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Murdered Children

February 11, 1996

I was shocked by the way statistics on child homicide were presented in "Slayings of Children Decline" (Jan. 31). The fact that 39 children were killed by parents or caretakers in 1994 was presented as some sort of victory for the system. Nearly one-third of those small victims had been referred to protective services, so the county and courts failed these children.

I am also shocked by how many months it has taken the Board of Supervisors to wake up. As the grandmother of Lance Helms (murdered April 6, 1995) I can share my troubling experiences with this board. My daughter Aya (who raised Lance from birth, but passed away five months after his murder) and I went to see the board in May 1995. Mike Antonovich was the only board member to attempt any meaningful action to change things. Nothing, I mean nothing, was done until I met state Sen. Richard Polanco, and Polanco created a special Senate committee to review Lance's case and find ways to prevent this from happening again.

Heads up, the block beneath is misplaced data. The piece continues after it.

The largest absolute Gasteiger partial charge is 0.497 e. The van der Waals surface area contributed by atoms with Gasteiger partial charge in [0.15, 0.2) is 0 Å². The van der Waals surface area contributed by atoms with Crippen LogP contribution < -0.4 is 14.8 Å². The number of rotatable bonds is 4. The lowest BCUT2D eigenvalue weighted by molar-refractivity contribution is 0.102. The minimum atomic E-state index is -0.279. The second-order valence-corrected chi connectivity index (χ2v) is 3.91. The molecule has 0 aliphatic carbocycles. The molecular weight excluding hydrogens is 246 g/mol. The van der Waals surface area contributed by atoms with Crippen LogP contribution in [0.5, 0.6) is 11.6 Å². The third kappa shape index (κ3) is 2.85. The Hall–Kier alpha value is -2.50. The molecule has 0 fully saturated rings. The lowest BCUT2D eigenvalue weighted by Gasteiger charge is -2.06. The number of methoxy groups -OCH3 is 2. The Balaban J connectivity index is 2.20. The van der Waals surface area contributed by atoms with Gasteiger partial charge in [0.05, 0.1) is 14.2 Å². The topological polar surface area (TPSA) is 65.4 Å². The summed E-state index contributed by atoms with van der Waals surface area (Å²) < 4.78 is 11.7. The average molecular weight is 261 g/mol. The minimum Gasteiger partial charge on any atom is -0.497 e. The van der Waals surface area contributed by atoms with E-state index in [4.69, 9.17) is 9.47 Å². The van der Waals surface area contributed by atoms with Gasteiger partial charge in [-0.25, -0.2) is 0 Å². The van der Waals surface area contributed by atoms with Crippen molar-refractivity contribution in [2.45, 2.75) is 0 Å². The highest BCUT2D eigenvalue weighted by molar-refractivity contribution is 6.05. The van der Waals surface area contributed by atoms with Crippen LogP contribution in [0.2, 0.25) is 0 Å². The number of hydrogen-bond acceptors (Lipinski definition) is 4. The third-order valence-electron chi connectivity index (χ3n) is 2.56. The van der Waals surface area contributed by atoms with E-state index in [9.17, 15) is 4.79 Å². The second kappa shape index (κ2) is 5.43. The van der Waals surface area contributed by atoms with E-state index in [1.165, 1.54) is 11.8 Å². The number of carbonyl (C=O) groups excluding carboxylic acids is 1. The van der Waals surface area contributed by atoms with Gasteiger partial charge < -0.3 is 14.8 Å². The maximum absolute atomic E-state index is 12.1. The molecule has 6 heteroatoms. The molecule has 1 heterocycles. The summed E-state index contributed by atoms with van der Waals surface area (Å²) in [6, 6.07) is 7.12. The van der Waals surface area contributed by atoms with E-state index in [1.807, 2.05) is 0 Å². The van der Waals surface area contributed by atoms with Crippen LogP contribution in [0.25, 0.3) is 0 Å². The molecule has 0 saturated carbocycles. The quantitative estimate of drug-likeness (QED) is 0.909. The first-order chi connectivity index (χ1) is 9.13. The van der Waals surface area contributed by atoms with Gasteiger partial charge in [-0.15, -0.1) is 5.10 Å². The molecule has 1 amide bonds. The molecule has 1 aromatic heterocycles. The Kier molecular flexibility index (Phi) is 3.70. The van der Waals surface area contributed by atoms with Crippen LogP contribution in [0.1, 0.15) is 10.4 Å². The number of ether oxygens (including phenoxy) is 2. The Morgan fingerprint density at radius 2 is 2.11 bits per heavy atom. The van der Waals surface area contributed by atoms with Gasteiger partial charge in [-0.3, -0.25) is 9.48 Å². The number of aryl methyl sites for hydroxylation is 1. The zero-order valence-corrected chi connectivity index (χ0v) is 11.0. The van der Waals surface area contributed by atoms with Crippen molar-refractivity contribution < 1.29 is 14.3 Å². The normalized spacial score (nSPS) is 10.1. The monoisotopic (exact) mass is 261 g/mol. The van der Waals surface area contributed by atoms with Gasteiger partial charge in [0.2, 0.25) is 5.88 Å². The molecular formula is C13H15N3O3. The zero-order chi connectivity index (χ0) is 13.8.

Presiding county juvenile Judge Richard Montes has placed a gag order on my grandson's case, preventing Lance's wonderful social worker from testifying before the Senate committee. Before Lance was murdered, she warned the court that Lance was at "substantial risk" and was being subjected to cruelty in his father's home, but the court ignored her.

The supervisors have a huge child abuse problem on their hands, and it is terrible that it took Lance's death and outrage in Sacramento to make them act. I fear that their sudden interest is for the cameras, and not for real.

GAIL HELMS

Los Angeles

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